Peptide Solubility

“product Peptide Solubility

What Factors Determine Peptide Solubility?

Occasionally, one of the more difficult aspects of conducting research with synthetic peptides can be determining the most effective solvent in which to dissolve the peptide. Many peptides dissolve easily in aqueous solutions (sterile water), but some researchers may encounter problems related to low solubility or even insolubility, particularly when working with peptides that contain long sequences of hydrophobic amino acids. However, researchers can predict any one peptide’s solubility by studying the known characteristics of its individual amino acids.

A peptide’s solubility is mainly determined by the physical properties of its amino acids. Amino acids can be classified as basic, acidic, polar uncharged, or non-polar. Non-polar amino acids are hydrophobic (they do not dissolve in aqueous solutions). Peptides containing a relatively large number of non-polar amino acids or polar uncharged amino acids generally dissolve more effectively in organic solvents such as DMSO, propanol, isopropanol, methanol, or DMF. Peptides with a high content of acidic amino acids can typically be dissolved in basic solvents (such as ammonium hydroxide, although this should not be used with peptides containing Cys), and, conversely, peptides containing a relatively high number of basic amino acids can generally be dissolved effectively in acidic solvents (such as acetic acid solution). However, researchers should always attempt to dissolve peptides in sterile water first, especially when the peptide contains less than five residues (amino acids), as these peptides generally dissolve quite easily in water.

Peptide Solubility Guidelines

Researchers should always test peptide solubility with a small amount of peptide in case ideal solubility is not initially achieved. Peptides should be allowed to warm to room temperature before attempting to dissolve them in solution. If attempts to dissolve the peptide in sterile water solution are unsuccessful, researchers should next try solutions that are able to be removed by lyophilization; if these solvents are not effective either, they can be removed by the lyophilization process, enabling the researcher to begin again without losing or compromising the peptide.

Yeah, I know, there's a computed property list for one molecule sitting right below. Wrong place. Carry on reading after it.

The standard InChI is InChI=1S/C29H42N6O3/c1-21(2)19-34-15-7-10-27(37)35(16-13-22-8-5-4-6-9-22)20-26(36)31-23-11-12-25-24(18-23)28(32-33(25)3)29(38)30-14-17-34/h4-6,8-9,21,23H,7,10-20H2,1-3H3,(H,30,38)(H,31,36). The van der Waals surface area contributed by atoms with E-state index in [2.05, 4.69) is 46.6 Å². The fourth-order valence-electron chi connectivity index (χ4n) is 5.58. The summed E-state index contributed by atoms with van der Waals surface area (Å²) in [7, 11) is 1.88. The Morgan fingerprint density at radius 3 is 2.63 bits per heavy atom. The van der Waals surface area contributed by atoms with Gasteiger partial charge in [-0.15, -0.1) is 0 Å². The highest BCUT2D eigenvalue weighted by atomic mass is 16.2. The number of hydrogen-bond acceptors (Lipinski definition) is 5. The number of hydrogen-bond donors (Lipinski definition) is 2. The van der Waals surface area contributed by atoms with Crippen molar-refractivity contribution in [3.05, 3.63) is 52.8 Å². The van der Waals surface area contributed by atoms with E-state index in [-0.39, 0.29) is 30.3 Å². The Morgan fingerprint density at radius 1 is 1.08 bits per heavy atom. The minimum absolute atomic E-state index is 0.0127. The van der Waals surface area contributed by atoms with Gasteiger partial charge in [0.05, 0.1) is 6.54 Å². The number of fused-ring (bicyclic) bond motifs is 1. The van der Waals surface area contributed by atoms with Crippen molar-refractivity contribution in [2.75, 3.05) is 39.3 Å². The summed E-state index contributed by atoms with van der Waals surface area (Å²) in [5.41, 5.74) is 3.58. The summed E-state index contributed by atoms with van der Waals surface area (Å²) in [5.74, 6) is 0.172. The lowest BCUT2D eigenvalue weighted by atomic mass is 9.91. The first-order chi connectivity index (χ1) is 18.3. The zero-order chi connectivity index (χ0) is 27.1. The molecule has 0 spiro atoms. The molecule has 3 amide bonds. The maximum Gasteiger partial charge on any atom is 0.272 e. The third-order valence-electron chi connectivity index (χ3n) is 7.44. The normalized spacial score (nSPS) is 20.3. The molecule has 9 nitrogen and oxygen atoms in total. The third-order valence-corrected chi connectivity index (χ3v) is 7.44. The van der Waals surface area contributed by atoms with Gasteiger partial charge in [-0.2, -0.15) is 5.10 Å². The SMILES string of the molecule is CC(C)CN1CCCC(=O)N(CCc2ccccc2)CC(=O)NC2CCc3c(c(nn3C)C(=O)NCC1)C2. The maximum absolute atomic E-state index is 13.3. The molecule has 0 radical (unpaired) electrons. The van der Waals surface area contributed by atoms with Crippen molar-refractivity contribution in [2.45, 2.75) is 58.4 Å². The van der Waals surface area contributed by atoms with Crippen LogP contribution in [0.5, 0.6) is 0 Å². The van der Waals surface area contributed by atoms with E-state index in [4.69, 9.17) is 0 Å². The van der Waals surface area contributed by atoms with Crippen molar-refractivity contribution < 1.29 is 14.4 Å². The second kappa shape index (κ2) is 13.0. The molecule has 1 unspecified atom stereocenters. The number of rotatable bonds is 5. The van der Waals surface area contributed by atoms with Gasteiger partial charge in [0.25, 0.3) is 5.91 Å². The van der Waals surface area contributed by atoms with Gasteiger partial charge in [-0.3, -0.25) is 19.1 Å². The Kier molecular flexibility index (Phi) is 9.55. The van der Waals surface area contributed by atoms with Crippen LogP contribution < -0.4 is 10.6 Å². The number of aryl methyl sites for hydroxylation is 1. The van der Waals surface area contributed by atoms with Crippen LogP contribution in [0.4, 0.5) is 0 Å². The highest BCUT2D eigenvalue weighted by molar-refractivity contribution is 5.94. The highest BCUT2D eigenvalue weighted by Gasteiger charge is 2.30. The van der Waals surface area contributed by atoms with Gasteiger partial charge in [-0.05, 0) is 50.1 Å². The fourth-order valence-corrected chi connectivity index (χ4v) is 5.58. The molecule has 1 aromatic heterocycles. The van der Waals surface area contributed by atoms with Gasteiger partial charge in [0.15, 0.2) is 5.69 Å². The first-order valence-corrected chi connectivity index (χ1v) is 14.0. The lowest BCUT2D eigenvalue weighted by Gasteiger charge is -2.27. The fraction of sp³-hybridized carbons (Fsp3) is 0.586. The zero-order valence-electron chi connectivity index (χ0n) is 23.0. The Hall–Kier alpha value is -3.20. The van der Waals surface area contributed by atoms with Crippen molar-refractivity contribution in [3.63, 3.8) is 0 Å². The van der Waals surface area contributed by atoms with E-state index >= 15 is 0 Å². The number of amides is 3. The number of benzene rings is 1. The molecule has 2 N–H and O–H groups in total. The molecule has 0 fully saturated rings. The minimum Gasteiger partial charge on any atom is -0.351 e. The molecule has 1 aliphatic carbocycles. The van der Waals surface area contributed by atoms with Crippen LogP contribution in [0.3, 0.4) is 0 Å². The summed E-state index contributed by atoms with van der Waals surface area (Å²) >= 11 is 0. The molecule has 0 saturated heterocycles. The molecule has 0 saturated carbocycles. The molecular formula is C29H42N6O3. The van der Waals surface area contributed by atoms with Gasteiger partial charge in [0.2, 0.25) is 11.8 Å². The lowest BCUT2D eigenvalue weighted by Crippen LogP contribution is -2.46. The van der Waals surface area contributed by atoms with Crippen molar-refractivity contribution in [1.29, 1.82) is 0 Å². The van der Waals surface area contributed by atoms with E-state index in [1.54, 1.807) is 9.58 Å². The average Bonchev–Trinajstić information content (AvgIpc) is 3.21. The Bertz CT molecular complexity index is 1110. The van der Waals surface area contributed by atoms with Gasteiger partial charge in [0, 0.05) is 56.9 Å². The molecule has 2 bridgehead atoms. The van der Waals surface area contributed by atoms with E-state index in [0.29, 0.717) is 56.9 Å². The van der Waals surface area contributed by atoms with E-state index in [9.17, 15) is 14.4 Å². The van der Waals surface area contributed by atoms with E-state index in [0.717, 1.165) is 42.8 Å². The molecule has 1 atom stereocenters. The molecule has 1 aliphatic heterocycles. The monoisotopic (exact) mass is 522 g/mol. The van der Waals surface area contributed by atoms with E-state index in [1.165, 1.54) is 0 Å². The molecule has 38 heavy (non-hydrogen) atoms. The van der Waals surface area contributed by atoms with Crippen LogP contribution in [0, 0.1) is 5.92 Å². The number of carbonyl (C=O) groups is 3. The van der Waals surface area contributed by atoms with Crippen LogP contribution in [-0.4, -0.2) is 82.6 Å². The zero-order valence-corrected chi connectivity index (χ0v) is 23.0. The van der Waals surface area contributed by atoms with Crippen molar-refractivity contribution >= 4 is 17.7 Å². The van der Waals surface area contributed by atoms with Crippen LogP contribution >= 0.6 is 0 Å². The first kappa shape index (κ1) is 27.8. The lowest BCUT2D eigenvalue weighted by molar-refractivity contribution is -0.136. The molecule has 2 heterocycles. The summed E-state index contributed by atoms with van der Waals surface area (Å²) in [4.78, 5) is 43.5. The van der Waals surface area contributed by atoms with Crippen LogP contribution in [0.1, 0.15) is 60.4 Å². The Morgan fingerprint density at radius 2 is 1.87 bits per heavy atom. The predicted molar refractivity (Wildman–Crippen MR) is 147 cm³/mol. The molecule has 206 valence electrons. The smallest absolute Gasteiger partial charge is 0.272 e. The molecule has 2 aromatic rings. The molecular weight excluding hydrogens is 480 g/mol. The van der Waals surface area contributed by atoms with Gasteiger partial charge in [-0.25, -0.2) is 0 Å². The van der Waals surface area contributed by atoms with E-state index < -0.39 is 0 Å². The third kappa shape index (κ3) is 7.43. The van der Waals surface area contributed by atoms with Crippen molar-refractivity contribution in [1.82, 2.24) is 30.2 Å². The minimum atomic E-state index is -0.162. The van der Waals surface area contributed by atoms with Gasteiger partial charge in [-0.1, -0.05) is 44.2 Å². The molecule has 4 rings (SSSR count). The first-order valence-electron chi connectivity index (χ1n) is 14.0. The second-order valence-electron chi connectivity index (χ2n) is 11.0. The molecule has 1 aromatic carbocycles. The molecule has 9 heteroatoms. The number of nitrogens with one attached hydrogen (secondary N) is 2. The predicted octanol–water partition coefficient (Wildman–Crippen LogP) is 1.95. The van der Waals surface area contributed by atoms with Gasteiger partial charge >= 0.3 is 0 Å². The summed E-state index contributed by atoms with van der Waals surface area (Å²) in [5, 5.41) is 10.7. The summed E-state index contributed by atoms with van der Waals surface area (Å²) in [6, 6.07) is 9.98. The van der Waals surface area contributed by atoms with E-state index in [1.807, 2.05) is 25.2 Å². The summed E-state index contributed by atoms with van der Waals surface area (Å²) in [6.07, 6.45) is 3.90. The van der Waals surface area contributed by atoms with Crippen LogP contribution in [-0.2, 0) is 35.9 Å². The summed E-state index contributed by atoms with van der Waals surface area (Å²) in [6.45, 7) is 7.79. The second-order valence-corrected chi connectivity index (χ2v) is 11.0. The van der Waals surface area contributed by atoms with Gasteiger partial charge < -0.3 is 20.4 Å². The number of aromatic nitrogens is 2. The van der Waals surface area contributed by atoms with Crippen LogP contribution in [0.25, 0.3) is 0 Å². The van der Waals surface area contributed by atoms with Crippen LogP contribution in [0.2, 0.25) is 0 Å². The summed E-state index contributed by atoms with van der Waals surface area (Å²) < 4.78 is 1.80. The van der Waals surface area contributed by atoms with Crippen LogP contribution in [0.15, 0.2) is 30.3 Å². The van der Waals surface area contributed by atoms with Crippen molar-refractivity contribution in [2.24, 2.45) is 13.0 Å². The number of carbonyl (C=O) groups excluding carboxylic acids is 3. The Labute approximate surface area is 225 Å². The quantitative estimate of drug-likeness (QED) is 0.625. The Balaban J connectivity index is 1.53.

To assist with solubility, slight warming of solution (less than 40 Celsius or 104 Fahrenheit) or sonication techniques can be utilized. However, these techniques will only assist with dissolving; they will not alter a peptide’s inherent solubility characteristics. More information about peptide reconstitution can be found on our peptide reconstitution pagePeptide Reconstitution.

Predicting Peptide Solubility Characteristics

To predict the solubility characteristics of a given peptide, the researcher must first evaluate the amino acid composition of the peptide, as the number and types of ionic charges in the peptide influence solubility. Specifically, it must be determined whether the peptide is acidic, basic, or neutral. To ascertain this, use the following steps:

1. Assign a value of -1 to acidic residues (amino acids). These include Asp (D), Glu (E), and C-terminal (COOH).
2. Assign a +1 value to each basic residue. These include Lys (K), Arg (R), and N-terminal NH2.
3. Assign a value of +1 to each His (H) residue at pH <6 or 0 at pH>6.
4. Calculate the overall net charge of the peptide by adding up the total number of the peptide’s charges.

Dissolving the Peptide in Solution

Once the overall net charge of the peptide has been calculated, solubility predictions can be made and the researcher can move on to dissolving the peptide in solution. Importantly, attempt to dissolve the peptide in sterile water solution first. If water is not effective, proceed to the following guidelines:

• If the overall net charge of the peptide is positive, attempt to dissolve the peptide in an acetic acid solution (10%-30%). If this is unsuccessful, try TFA (< 50 μl). • If the peptide’s charge is negative, attempt to dissolve the peptide with ammonium hydroxide (NH4OH; < 50 μl). However, if the peptide contains Cys, do not use ammonium hydroxide; instead, add a small amount of DMF. • If the peptide is neutral (overall net charge of 0), organic solvents are generally most effective. Attempt acetonitrile, methanol, or isopropanol. If the peptide is highly hydrophobic, attempt to dissolve it in a small amount of DMSO. Caution: peptides containing cysteine, methionine, or tryptophan are prone to oxidation by DMSO. Additionally, some peptides tend to aggregate (gel); for these peptides, add 6 M guanidine•HCl or 8 M urea.

Once the peptide has been successfully dissolved, dilute the peptide solution to the desired concentration by slowly adding the peptide solution into a buffered solution. Use gentle but constant agitation while combining to visually monitor and prevent localized concentration of the peptide in the aqueous solution. It is recommended to prepare the peptide stock solution at a higher concentration than is required by the experimental assay: the peptide stock solution can then be diluted further with the assay buffer.

Once the peptide solution has been prepared, it should be aliquoted as necessary and stored at -20C (-4F). For those peptides containing cysteine, methionine, or tryptophan, prevent oxidation damage by storing them in an oxygen-free environment. (Read more about peptide storagePeptide Storage).